With school out for summer (hopefully not forever), kids and parents are looking for things to fill the time that might also be somewhat educational. Luckily, the materials for some fun and informative experiments that even the most frazzled parents and bored kids can enjoy may be lying around your home.
Fun with Carbon Dioxide!
This is a classic, easy experiment that can teach kids about chemical reactions and what happens when you mix a base and an acid, in this case, baking soda and vinegar. There are all sorts of ways to play with these too. Add some food color to r the baking soda and make the reaction come out as lava! Or, place the vinegar in a bottle, the baking soda in a balloon and put it on top and voila: fun!
For your more advanced scientist, discuss with them how the interaction of the vinegar and baking soda actually create several different reactions, not just the one that creates carbon dioxide.
This experiment also uses vinegar and is super easy. Just submerge a raw egg in vinegar for a day or three (until it’s translucent) and then rinse off the peel and viola, a bouncy egg! Once you have a naked egg or five, you can add the eggs to different substances and see how submerging and leaving the eggs in those affects them!
Egg in a Bottle
This one is pretty famous as well, but popping a flame into a bottle with a hardboiled (not raw!) egg on top and seeing the egg get sucked in is a very fun way to teach kids about air pressure. Yes, air pressure. When the flame inside the bottle goes out, the air cools and creates a difference in air pressure that sucks the egg into the bottle!
Another experiment that utilizes the difference between cold and hot air for exciting results is the “can crush experiment” which is one the kiddo definitely needs an adult around for! Heating cans in a pan then plunging them into ice water also creates a differential in air pressure so and thus, crushed cans!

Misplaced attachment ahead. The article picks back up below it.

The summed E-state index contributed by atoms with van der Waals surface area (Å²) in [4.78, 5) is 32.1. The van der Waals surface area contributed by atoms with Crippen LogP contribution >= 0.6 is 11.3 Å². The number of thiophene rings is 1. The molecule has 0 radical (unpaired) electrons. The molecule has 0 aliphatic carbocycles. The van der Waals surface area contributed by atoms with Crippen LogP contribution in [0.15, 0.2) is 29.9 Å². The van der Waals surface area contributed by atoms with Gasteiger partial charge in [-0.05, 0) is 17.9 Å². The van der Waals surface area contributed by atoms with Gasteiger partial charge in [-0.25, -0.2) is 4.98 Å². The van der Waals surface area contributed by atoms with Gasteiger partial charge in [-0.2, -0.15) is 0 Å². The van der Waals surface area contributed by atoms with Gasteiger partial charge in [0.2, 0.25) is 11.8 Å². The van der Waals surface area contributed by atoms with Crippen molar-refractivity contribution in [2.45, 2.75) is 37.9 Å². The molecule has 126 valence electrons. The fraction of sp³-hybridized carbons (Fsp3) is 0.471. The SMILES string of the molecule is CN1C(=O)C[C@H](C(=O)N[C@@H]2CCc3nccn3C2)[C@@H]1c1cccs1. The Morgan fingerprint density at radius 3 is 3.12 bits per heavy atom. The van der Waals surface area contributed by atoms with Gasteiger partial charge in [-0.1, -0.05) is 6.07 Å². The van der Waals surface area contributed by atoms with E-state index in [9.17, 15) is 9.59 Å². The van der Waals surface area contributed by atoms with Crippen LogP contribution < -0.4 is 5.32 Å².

Air pressure and chemical reactions are great, but might be sorta complex. But one concept that kids can get really easily is the idea of density because it’s something they can feel with their (washed) bare hands. And you already have liquids and objects of different densities right in your kitchen, like water, syrup, and oil!
Rainbows with Milk and Dish Soap
This is one I tried just yesterday with my own miniature scientist and it’s really fun. All you need is milk, a few drops of food coloring, and dish soap. The different surface tensions of the liquids stop them from mixing and when the dish soap, which is a surfactant, touches the color, it changes that surface tension at the substances mix!
Slime and Oobleck
Slime is huge on YouTube and Instagram but it needs borax and glue to be made, which aren’t accessible to everyone right now. But Slime’s related cousin “Oobleck” (which takes its name from the Dr. Seuss Classic Bartholomew and the Oobleck) just uses cornstarch and water, is easier to make and just as fun.
Both Slime and Oobleck are what we call non-Newtonian fluid, which means they’re a fun way to teach kids about the laws of physics and have some fun with it too!
These are just a few fun ideas. What are your favorite experiments for the little ones?
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